I'm a native of the Charlotte area (nearby Gaston County to be more precise). In answer to where the natives have gone, many have moved to the suburbs due to rising cost of housing. Others moved with countless bank mergers to all corners of the country.

Some Charlotte background on the streets, rumor is that many of our streets change names either a) because the neighborhoods through which they pass were once suburbs that were annexed (such is the case with Elizabeth, Cherry and Dilworth) or b) that early city planners purposely renamed streets after major crossings in an effort to confuse should the city ever be invaded. (This is true of the DC area and dates back to the war of 1812 and the American Civil War).

Charlotte was a very sleepy town until the current population boom began sometime around the mid-1960s and escalated in the mid 1990s. In fact, in the early 20th century, many of the small suburbs such as Lincolnton, and Mooresville were nearly the same size with Charlotte only being composed of the 4 wards that now reside inside the loop created by the Brookshire Freeway.

As for Sharon, the unconfirmed reason for Sharon was there was, at one time, a town known as Sharon in what is now South Charlotte.. The name of the road comes from the fact that this road connected the town of Sharon with Charlotte. Similarly Fairview Road ran all the way to the town of Fairview in Union County. Many of our street names came about this way --the name indicated which town you would find at the end of the road.

Often roads in the early colonial days of NC were named for landmarks such as churches, rail depots, or the twons they connected. For example, Stanly Lucia Rd in Northeast Gaston County, Webbs Chapel Rd (for the chapel that onc stood there), and Beatties (orig Beatty's) Ford Rd which led to the primary crossing of the catawba river before the river was dammed to create Lake Norman in the late 1950s.

Charlotte actually has a lot of history, but the problem is that so much of it was lost in an effort to change its image.

For instance, did you know that on the corner of 7th and Tryon is one of only 5 Art Nouveau movie houses of its type in the world? It sits in the shadow of the Hearst Tower and was known as the Carolina Theater. The Carolina was operational until the 1970s when it closed. In the late 70s or early 80s, the building caught fire when a group of homeless people sleeping there accidentally caught a curtain on fire in an effort to keep warm.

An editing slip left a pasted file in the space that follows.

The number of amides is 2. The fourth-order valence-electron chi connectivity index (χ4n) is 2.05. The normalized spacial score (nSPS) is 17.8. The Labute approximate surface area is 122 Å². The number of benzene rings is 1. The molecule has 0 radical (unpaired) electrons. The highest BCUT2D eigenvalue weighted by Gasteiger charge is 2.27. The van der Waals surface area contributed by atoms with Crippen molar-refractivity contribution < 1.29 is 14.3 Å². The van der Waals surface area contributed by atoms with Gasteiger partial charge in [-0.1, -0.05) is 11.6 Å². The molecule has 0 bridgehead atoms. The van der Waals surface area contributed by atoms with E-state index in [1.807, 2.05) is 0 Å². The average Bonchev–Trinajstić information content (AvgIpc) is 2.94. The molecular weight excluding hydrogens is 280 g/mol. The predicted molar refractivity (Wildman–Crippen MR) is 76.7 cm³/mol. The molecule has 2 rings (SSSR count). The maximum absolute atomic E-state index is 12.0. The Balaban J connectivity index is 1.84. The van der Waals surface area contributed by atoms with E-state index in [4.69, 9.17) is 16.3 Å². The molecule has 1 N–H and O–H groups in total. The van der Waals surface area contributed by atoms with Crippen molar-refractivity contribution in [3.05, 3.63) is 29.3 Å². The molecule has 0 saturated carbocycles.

Also, did you know that Charlotte was the center of the first gold rush in American History. Conrad Reed, a young boy at the time, was said to have found a large gold nugget on the reed farm in what is now Cabarrus county. The family used the "rock" as a door stop for several years, not realizing what it was. Once news spread, assay offices sprang up quickly, eventually resulting in the establishment of the first branch location of the United States Mint on what is now the corner of Mint and Church Streets. After the Mint was shut down during Reconstruction, the building was used in various fashions until it was later moved to its current location on Randolph Rd and reopened as an art museum. (speaking of the Mint Museum, did you know that it contains one of the largest collections of pre-columbian art in North America?)

One last fact (I can go on for hours). Did you know that Gastonia was home to the largest organized labor strike in American history? The Loray Mill (later called the Firestone for the tire and rubber company that was its last commercial tenant) was the site of a violent textile workers' strike in the 1920s. The mill has recently been converted into luxury apartments and retail space and is leading a revitalization of the newly designated York Chester historic district. (Incidentally, York Chester being named for the two main roads that pass through the area and named for the towns of York and Chester, SC to which they once terminated).

Anywho, that's enough history for one day. There are still natives around, but we're a quiet sort, so you generally don't know we're here.

Hope that answers some of your curiosity questions, and creates a few more.

And go check out the French and Indian War site in Statesville, or the only working Emerald mine in the US in Hiddenite.
Posted on March 30, 2015